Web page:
Sunday, May 11, 2008

Blade (8.21.1998)

Director: Stephen Norrington
Wesley Snipes, N'Bushe Wright, Stephen Dorff
Kris Kristofferson, Donal Logue
Watch for: Something better.
Editor: Paul Rubel
Would I buy it: Rent on occasion.

Vampires have it easy. Actually, they have it really easy, if you take a look around during Blade. This is what I noticed most out of the movie, is how effortless everything appears to be.
I don't mean physical feats and poorly staged martial arts, I mean how everything they need to know or do is just a breeze.

Head Vampire: "You'll never figure it out. It's a dead language."
It's okay, my fancy computer will do all this work for me. Click, click, deciphered.
The little things like that bother me in any movie.

The bad blood effects are quite outdated, but I'm sure they were considered somewhat impressive in '98, even if they were still very obviously an effect. The vampire death effect is a fun concept, but after it's used it quickly becomes the focus of every fight scene. Let's see how many cool ways we can kill a vampire by chopping off dissolving pieces one at a time.
I tell ya, it gets old.
The exploding vamps were a bit overboard. About as much as 'Pearl', the grotesque "That's gotta be pushing it, even for an immortal" character.

I don't understand why a film which has been shot so beautifully can be ruined so quickly by the little things that would've taken just a bit more planning to do right.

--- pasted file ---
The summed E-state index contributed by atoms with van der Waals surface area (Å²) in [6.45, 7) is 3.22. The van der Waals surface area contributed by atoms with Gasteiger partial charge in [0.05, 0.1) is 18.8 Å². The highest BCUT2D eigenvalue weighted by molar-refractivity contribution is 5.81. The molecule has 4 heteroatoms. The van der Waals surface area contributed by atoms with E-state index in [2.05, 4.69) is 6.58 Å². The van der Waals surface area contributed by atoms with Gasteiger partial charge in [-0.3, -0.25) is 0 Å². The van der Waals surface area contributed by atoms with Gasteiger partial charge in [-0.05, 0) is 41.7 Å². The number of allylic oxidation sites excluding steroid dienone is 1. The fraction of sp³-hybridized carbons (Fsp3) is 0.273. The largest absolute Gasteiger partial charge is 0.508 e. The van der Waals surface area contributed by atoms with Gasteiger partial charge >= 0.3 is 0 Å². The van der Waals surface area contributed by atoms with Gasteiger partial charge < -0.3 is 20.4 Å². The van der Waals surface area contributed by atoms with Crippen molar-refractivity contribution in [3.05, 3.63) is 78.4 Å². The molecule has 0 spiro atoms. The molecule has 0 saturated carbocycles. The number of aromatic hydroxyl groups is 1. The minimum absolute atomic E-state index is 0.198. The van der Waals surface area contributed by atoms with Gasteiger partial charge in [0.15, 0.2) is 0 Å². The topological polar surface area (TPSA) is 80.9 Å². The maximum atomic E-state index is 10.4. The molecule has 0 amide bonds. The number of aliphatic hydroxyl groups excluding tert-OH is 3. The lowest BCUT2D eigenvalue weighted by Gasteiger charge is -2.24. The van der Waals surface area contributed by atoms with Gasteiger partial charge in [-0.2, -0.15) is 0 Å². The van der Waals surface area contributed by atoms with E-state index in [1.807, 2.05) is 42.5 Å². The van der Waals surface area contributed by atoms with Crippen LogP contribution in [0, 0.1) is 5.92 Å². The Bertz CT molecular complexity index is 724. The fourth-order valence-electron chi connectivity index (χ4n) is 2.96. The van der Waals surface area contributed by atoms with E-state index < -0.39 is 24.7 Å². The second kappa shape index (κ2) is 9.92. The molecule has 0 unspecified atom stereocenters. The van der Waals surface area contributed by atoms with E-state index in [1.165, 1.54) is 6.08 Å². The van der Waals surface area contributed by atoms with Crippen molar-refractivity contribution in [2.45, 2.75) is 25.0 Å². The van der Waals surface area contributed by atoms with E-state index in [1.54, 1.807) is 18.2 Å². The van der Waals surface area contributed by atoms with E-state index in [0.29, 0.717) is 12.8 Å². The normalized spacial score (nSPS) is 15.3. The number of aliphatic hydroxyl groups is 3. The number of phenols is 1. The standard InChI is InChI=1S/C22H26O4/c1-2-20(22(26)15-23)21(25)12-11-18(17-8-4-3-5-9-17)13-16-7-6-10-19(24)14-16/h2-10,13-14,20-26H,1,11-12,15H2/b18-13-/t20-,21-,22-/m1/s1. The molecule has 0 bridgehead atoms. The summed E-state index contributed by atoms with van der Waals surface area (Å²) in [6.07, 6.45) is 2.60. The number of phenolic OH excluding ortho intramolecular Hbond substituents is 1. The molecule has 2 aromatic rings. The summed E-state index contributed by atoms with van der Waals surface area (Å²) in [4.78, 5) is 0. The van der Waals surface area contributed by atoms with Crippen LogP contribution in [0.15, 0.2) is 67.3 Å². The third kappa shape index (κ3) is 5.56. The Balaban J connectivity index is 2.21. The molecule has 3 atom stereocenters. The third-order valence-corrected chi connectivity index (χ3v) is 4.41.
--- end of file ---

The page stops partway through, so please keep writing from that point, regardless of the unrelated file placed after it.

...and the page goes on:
There's little moments like "the badass Blade" and his first fight, in which he remains the strong silent type, until he manages to throw a
second silver stake into the opposite shoulder of Donal Logue and gives the camera a hearty, well-posed "Yes!"
C'mon, boyscout. How many times must you have done this before? Let's not waste time patting ourselves on the back.

Then there's the 'car chase', which actually is "Driving, fast-forwarded". I can't believe this is a legitimate sequence they thought would look normal to the average viewer. Grandma could tell you not to speed your footage up. They had so many stunt fighters in the movie (so many thugs, omg), you'd think they could afford a stunt driver for the chases, too.

Blade seems to exist in the era where they weren't quite taking everything to the computers yet. There was a lot of CGI for bits of fancy vampiric destruction, none of it that great, but everything else, sets, stunts, etc., seemed to be good old fashioned live-action, sometimes with a touch of compositing, such as Blade's leap from the hospital.
Trinity (and a couple Agents) do this much better about a year after he pulls this stunt. Grow as we go, I suppose.

All in all, it's not a
terrible film. The villain struggles to use the f-word in a convincing tone, the story has several gaps and takes it's time to explain a few things that the tagline on the poster has already told us (Duh, he's a vampire. That took you what, 40 minutes to get to?), the spins aren't surprising (or even all that exciting) and some of the action is poorly edited and hard to follow (or just looks plain stupid), but it's alright.
Definitely not something I'd watch again and again, for the little things tend to drive me up the wall, but hey. I'm picky.

I wish I could define somehow the look of the movie. Older cameras or film stock, perhaps. It has the lighting and look of something shot in the mid 80s rather than late 90s, which definitely works for me. It helps with the tone they've attempted to set, but there's just too many poor moments to make up for the rather standard good ones.

I delayed
Daredevil yet again so I could catch up on my chronological order a bit. Spider-Man came out just after Blade II, so it'll either be that or DD coming up. I think.
We'll see.

1 comment:

*_*Antoine*_* said...

You only discussed one or two "bad moments". Make your argument more legitimate and don't just reference the "bad moments" but give evidence to them as well. For instance, plot holes, where are they?